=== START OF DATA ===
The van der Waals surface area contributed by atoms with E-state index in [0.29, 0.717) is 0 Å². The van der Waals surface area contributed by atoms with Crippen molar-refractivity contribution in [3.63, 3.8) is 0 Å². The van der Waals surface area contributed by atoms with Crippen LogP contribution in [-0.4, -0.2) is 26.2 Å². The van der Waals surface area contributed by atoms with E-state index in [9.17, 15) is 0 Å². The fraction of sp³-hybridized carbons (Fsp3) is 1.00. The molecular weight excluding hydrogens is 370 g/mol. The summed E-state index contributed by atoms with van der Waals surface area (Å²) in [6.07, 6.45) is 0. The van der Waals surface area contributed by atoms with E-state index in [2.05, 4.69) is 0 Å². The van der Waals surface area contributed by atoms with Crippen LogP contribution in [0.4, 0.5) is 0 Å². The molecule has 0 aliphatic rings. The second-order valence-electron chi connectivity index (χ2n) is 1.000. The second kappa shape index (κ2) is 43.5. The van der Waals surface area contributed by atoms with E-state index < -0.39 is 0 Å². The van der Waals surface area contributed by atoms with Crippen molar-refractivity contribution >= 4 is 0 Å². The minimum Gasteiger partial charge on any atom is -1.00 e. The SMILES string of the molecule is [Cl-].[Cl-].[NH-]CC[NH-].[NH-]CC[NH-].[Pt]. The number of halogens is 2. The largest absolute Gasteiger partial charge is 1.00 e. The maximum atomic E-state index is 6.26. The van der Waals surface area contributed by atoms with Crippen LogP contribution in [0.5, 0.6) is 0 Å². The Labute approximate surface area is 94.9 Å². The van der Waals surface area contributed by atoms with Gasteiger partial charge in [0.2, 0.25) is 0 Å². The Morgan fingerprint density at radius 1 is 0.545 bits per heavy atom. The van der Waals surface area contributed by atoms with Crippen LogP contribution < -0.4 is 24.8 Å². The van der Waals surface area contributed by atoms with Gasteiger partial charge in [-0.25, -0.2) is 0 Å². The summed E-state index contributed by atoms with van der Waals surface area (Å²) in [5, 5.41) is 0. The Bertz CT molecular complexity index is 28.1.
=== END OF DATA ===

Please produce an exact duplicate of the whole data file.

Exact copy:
The van der Waals surface area contributed by atoms with E-state index in [0.29, 0.717) is 0 Å². The van der Waals surface area contributed by atoms with Crippen molar-refractivity contribution in [3.63, 3.8) is 0 Å². The van der Waals surface area contributed by atoms with Crippen LogP contribution in [-0.4, -0.2) is 26.2 Å². The van der Waals surface area contributed by atoms with E-state index in [9.17, 15) is 0 Å². The fraction of sp³-hybridized carbons (Fsp3) is 1.00. The molecular weight excluding hydrogens is 370 g/mol. The summed E-state index contributed by atoms with van der Waals surface area (Å²) in [6.07, 6.45) is 0. The van der Waals surface area contributed by atoms with E-state index in [2.05, 4.69) is 0 Å². The van der Waals surface area contributed by atoms with Crippen LogP contribution in [0.4, 0.5) is 0 Å². The molecule has 0 aliphatic rings. The second-order valence-electron chi connectivity index (χ2n) is 1.000. The second kappa shape index (κ2) is 43.5. The van der Waals surface area contributed by atoms with E-state index < -0.39 is 0 Å². The van der Waals surface area contributed by atoms with Crippen molar-refractivity contribution >= 4 is 0 Å². The minimum Gasteiger partial charge on any atom is -1.00 e. The SMILES string of the molecule is [Cl-].[Cl-].[NH-]CC[NH-].[NH-]CC[NH-].[Pt]. The number of halogens is 2. The largest absolute Gasteiger partial charge is 1.00 e. The maximum atomic E-state index is 6.26. The van der Waals surface area contributed by atoms with Crippen LogP contribution in [0.5, 0.6) is 0 Å². The Labute approximate surface area is 94.9 Å². The van der Waals surface area contributed by atoms with Gasteiger partial charge in [0.2, 0.25) is 0 Å². The Morgan fingerprint density at radius 1 is 0.545 bits per heavy atom. The van der Waals surface area contributed by atoms with Crippen LogP contribution < -0.4 is 24.8 Å². The van der Waals surface area contributed by atoms with Gasteiger partial charge in [-0.25, -0.2) is 0 Å². The summed E-state index contributed by atoms with van der Waals surface area (Å²) in [5, 5.41) is 0. The Bertz CT molecular complexity index is 28.1.